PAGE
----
Prince’s movie Purple Rain has been added to the Library of Congress National Film Registry, the government body announced.

The 1984 title was one of 25 which are chosen annually for preservation. Among those were music-themed films The Last Waltz, Martin Scorcese’s 1978 documentary of the Band’s farewell show, and Amadeus, the story of Wolfgang Amadeus Mozart. Spike Lee’s first feature-length production She’s Gotta Have It was also honored. A total of seven films by women, the most since the Registry was opened, were also added.

“By 1984, Prince was already being hailed by critics and fans as one of the greatest musical geniuses of his generation,” the Registry’s entry on Purple Rain read. “This post-modern musical secured his place as a movie star and entertainment legend. Largely autobiographical, Purple Rain showcased the late, great showman as a young Minneapolis musician struggling to bring his revolutionary brand of provocative funk rock to the masses. The film's soundtrack includes such decade-defining tracks as ‘When Doves Cry’ and the title song. The film's multi-platinum soundtrack previously was named to the Library of Congress National Recording Registry.”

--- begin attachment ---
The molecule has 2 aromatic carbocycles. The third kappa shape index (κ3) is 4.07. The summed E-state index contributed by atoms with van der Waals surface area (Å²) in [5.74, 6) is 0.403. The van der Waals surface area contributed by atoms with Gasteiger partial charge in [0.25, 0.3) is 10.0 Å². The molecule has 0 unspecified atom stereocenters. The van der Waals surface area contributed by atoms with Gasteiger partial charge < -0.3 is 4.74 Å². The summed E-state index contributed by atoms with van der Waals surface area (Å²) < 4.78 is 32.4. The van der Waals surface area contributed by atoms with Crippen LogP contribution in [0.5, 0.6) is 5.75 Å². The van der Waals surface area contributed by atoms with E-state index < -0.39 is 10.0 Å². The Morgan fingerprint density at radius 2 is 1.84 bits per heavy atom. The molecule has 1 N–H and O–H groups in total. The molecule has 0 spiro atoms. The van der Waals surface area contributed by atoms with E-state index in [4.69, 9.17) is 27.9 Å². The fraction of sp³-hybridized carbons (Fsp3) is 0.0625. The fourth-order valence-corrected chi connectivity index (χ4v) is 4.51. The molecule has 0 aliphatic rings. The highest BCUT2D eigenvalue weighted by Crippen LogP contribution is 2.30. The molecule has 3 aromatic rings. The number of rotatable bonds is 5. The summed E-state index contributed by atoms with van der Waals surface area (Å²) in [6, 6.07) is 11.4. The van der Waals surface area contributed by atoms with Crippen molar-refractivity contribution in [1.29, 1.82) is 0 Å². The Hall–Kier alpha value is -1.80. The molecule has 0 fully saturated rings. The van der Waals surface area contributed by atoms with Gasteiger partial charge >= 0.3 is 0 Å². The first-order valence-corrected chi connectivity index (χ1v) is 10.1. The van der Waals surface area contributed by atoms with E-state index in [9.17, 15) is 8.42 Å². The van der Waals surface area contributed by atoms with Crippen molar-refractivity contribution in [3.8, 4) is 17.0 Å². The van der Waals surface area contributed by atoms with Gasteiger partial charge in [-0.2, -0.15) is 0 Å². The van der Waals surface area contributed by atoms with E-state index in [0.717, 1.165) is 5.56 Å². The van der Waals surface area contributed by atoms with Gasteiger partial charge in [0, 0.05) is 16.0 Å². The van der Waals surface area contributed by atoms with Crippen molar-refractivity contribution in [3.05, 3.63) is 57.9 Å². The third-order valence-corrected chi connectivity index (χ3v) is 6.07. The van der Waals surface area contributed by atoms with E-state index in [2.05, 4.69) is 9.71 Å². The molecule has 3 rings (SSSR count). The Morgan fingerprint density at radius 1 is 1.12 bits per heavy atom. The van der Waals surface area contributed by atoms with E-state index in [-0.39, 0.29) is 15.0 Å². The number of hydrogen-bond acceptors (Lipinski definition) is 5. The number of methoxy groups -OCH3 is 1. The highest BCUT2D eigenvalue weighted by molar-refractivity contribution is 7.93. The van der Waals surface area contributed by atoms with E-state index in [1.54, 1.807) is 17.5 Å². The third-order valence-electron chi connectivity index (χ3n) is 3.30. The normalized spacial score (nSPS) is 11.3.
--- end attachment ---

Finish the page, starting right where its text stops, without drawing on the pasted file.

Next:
The Registry preserved movies considered "culturally, historically or aesthetically significant" and “works of enduring importance to American culture” are selected over simply the “best” films. Announcing the new entries, Librarian of Congress Carla Hayden said: “The National Film Registry has become an important record of American history, culture and creativity. Unlike many other honors, the registry is not restricted to a time, place or genre. It encompasses 130 years of the full American cinematic experience — a virtual Olympiad of motion pictures. With the support of Congress, the studios and other archives, we are ensuring that the nation’s cinematic history will be around for generations to come.”

“The National Film Registry is an essential American enterprise that officially recognizes the rich depth and variety, the eloquence and the real greatness of American cinema and the filmmakers who have created it, film by film,” said board member Scorsese. “The board is comprised of representatives from across the film community – studios, archives, guilds and artists – and that’s vitally important because it allows all of us to work together on one great cause: the preservation of one of our most precious sources of sustenance and inspiration – our cinema.”

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